There is a subtle, fifth voice in this book, however. And it makes Jacoby's work especially compelling. Alongside the Papago, the Vecino, the Americano, and the Apache; I could hear the Historian - Jacoby himself - conveying his veneration for these peoples and for the historian's calling to curate their memories.
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Format: Paperback
For all the apologies and disclaimers at the beginning of the book, about how historians are SUPPOSED to weave together all the threads of the story to make one account, and how historians are NOT SUPPOSED to do what this book does (which is leave those strands separate)... despite all that, this book could not have been done better.

Take a look at one historical event (a massacre of Apaches in Aravaipa Canyon) in the context of four cultures - the Apaches themselves, their traditional enemies the O'odham people, plus the old settlers of northern Mexico that remained on the land after it was purchased by America, and the new American folks.

The historical record is shaky, because the O'odham and the Apache did not consider themselves to be homogenous nation-groups with clear agreement on oral record-keeping. Instead, the scattered and fragmented nature of these Native American peoples led to disjointed accounts. (How Karl Jacoby teased the information out of the scattered oral accounts would be excellent subject matter for another book.) In addition, there are all sorts of overlaps between the heritage of people who nobly led the massacre in order to protect their families and then were elected to public office on the strength of their determination and prestige, while keeping their participation quiet in order to avoid condemnation and sanction. The book also takes into account the give-and-take relationship of the purported peace-keping US military forces in the area.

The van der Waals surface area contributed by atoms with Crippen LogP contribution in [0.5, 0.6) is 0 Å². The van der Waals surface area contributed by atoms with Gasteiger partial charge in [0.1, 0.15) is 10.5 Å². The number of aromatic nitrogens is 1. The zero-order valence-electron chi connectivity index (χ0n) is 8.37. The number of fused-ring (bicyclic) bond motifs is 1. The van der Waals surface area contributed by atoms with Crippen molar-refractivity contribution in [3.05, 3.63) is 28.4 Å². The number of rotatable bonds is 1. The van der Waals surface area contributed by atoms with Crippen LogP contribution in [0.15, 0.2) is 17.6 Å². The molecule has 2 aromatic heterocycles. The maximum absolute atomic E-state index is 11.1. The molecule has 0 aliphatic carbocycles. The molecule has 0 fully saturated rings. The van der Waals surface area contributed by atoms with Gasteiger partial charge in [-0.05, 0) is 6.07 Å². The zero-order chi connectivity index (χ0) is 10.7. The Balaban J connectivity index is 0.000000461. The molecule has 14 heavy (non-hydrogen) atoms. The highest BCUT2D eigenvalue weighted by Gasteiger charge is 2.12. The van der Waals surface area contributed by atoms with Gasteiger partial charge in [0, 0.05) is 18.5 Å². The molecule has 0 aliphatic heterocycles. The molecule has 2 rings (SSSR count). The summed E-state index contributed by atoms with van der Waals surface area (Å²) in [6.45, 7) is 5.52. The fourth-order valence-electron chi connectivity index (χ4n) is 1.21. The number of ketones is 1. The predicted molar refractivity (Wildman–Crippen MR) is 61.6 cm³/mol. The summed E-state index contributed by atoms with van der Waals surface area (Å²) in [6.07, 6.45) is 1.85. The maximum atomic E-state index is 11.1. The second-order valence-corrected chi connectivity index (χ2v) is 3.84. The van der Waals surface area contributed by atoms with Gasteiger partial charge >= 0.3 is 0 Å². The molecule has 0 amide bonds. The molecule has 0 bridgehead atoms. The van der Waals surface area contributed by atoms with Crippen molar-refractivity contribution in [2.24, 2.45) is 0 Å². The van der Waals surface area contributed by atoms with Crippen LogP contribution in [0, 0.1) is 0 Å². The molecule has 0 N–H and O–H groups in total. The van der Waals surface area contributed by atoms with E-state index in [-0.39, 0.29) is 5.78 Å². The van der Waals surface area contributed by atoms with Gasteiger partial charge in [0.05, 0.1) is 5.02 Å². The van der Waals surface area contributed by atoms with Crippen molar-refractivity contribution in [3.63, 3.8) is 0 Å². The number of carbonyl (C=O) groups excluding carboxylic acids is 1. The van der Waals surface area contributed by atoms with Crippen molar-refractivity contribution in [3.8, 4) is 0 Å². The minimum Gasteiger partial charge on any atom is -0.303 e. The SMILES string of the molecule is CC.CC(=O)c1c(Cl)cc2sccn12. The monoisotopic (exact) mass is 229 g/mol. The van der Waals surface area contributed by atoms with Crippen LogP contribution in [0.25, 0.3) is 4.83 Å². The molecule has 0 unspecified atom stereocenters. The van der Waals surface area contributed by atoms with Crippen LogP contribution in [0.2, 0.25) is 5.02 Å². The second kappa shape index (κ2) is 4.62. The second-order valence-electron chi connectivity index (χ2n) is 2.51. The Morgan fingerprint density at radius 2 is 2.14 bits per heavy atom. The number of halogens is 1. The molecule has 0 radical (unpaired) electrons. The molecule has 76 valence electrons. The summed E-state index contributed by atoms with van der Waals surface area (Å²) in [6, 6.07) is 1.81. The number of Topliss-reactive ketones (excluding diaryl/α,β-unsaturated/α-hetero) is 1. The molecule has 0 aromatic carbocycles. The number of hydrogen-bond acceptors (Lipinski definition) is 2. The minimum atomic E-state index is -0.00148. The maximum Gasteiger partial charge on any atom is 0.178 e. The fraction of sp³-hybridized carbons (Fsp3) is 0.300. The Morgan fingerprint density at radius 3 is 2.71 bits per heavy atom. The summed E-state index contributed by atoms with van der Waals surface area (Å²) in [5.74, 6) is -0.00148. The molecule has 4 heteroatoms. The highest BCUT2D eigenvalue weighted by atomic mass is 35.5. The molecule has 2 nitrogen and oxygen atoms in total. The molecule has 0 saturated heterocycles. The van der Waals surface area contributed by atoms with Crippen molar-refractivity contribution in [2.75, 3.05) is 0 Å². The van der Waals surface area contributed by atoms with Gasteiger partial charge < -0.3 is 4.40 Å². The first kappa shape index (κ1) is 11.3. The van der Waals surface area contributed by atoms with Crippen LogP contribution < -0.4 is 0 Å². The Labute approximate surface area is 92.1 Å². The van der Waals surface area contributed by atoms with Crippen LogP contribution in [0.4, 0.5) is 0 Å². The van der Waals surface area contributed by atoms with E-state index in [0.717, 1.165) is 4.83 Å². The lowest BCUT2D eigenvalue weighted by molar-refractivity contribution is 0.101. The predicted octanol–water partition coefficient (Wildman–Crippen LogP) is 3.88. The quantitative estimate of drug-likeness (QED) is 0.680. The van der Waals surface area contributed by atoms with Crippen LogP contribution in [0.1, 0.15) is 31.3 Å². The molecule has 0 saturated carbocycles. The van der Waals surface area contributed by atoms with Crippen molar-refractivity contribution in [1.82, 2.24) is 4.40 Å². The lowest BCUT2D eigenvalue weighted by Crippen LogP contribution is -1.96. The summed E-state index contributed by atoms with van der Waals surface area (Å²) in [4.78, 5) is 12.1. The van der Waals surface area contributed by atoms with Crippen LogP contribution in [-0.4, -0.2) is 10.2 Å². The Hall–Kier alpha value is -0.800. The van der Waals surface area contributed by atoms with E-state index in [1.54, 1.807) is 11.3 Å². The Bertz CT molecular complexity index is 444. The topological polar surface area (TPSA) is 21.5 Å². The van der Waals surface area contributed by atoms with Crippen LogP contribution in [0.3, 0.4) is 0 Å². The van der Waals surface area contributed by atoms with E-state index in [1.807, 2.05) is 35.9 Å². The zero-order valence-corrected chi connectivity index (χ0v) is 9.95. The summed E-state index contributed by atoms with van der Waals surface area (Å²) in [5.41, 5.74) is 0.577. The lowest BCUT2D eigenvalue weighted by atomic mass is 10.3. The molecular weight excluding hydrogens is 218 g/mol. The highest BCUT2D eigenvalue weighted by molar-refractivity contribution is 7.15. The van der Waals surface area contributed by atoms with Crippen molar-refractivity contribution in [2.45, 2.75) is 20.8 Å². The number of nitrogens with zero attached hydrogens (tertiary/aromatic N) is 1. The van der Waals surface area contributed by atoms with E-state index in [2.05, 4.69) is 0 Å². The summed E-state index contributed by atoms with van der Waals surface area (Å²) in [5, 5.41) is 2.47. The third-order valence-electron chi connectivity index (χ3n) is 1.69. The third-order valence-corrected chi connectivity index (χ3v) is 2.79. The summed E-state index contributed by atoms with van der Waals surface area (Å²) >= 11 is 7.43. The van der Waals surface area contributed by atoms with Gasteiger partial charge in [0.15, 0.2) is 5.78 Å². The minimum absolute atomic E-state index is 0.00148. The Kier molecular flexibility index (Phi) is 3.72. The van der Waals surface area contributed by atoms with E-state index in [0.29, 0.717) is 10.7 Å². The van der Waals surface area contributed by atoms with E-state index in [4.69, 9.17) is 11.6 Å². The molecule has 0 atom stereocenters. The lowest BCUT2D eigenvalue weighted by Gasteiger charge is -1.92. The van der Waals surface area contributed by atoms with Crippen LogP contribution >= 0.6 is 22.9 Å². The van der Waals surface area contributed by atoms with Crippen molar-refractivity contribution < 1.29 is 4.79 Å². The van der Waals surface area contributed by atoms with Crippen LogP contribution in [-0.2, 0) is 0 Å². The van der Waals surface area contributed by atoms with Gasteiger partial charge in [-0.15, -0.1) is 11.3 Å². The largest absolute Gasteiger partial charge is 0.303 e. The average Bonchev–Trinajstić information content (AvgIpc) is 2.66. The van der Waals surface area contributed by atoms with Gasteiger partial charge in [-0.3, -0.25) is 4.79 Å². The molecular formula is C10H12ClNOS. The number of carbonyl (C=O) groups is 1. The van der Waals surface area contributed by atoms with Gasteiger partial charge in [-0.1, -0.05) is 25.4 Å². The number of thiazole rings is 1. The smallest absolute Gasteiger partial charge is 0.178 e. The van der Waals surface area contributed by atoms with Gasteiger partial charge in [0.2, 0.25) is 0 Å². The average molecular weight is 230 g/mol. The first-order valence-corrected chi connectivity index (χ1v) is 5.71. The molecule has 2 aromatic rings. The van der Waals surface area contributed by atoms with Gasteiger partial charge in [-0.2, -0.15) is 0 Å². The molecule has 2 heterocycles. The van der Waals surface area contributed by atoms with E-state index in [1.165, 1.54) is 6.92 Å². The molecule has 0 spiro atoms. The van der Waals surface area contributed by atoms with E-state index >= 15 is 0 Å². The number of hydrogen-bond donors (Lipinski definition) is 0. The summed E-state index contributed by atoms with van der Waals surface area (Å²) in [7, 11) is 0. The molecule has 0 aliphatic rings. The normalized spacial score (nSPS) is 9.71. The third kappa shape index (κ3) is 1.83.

Reading it, you get the impression that the only way for Progress to come to Arizona was for the native peoples to cease to exist. Whether through assimilation or annihilation or imprisonment on reservations, their way of life was over.
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Format: Hardcover
With this original approach to a single event, tracing its origins and aftermath through the four cultural groups involved, Karl Jacoby joins a small but growing group of younger historians of the North American borderlands who have abandoned the tired formulas of the past, looked at the past with fresh eyes, taking care not to see everything from an Anglo-American perspective, and begun an era of fresh interpretation of very difficult aspects of our common (and sometimes separated) past. To boot, he writes very well. I recommend this to anyone interested in not just the borderlands or the struggles between Indians and others, but to anyone who wants a further understanding of the history of this continent.
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Format: Hardcover
Karl Jacoby has quickly become one of the great names in history working today. Shadows at Dawn is simply one of the most innovative and brilliantly conceived books I've ever read. It's contributions to the enormous literature on the American West are certainly great, but more than helping us to understand this single episode, he has provided a model that future studies should hope to emulate. By carefully recreating the numerous perspectives of the divergent groups caught up in the notorious Camp Grant Massacre, Jacoby has provided a measure of insight that is truly rare. I don't think i have ever felt so "there" while reading a work of history. I read two or three books a week on average, but rarely does history stick with me like this one did...as I found myself pondering it's subject for days afterwords. I really can't recommend this highly enough, and am eager to hear what Dr. Jacoby is working on next.

FYI: Do yourself a favor and pick up his first book: _Crimes against Nature: Squatters, Poachers, Thieves, and the Hidden History of American Conservation_ - it's depth hints at the approach he chose with Shadows at Dawn, and similarly provides fascinating insight into an under appreciated facet of Western History.